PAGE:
Will waterless fracking silence the anti-frac crowd?

June 11, 2013

There are three broad categories of environmental complaint against fracking – water contamination, earthquakes, and emissions.  Although none of the objections are currently supported by the existing data, they remain the primary points in both propaganda and litigation.  And, among the three, alleged water contamination gets the most play.  Chief among contamination fears are claims that the fluids used in fracking – which contain a number of harmful chemicals – do or will eventually seep into groundwater.

Another issue with fracking is that it takes a large amount of water – sometimes millions of gallons – to produce the gas.  Even if we were to put environmental concerns aside, that is a production issue that eliminates many sites that would otherwise be highly productive, because the water is not available.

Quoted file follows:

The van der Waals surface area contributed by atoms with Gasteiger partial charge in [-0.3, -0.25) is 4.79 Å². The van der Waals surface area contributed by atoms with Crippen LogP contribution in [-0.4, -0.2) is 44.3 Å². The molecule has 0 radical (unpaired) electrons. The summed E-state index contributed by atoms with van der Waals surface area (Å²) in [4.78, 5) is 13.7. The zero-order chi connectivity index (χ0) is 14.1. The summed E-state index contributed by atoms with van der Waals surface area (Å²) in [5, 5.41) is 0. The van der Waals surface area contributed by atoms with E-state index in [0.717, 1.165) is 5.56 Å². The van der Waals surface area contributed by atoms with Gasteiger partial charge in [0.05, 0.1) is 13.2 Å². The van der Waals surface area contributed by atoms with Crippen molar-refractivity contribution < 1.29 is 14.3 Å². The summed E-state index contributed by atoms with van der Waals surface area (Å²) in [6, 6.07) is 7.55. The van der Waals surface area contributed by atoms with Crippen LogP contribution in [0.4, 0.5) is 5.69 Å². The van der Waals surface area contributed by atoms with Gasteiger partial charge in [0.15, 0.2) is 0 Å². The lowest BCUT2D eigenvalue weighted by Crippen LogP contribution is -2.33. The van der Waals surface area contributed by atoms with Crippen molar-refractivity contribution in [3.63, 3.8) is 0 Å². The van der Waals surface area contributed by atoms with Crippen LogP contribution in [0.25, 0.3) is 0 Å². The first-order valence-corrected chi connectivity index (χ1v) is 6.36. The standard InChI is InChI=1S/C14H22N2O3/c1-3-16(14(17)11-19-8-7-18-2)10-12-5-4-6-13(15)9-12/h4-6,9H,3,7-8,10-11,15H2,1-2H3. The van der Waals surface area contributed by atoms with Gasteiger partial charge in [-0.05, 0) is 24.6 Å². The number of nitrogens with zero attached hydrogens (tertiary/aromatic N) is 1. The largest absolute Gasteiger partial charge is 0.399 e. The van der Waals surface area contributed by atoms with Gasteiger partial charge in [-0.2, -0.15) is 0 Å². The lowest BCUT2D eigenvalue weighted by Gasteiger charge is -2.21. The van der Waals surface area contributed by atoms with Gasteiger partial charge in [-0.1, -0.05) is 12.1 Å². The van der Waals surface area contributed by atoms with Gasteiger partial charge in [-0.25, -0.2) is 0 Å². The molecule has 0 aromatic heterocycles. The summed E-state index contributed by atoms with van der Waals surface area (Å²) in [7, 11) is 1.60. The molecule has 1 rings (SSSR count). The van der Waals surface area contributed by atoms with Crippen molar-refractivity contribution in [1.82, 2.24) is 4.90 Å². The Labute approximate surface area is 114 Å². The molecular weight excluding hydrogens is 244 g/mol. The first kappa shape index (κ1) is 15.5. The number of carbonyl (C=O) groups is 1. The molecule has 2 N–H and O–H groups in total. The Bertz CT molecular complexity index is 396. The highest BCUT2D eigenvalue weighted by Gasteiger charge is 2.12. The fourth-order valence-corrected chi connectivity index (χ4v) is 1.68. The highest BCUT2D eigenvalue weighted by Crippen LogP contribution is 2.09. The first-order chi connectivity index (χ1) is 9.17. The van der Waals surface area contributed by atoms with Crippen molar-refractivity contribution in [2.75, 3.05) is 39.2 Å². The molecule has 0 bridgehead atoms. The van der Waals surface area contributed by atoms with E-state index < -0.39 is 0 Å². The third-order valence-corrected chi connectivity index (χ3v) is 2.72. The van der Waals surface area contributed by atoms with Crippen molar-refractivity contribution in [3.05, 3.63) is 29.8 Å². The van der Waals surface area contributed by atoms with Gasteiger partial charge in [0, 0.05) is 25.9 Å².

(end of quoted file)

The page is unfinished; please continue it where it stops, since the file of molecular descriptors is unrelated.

Recently, however, advances have been made in waterless fracking.  A Canadian company has had proven success using liquified propane gas on hundreds of wells across Canada, while a US company(Expansion Energy) has developed an even more advanced process using cold compressed natural gas – after an initial priming, this allows well engineers to utilize gas from the site itself in a closed loop.  In addition to being waterless, the entire process uses less energy in the production of gas, boosting the important energy return on investment (EROI).

Below is an illustration of the process.  Expansion Energy has an entire portfolio of advanced energy-supporting technologies that bear keeping tabs on .

waterless fracking diagram

This technology is unlikely to silence the anti-fracking crowd, many (if not most) of whom are just anti-fossil fuel will simply shift tactics.  But it very well could deprive them of their most effective avenue of attack.


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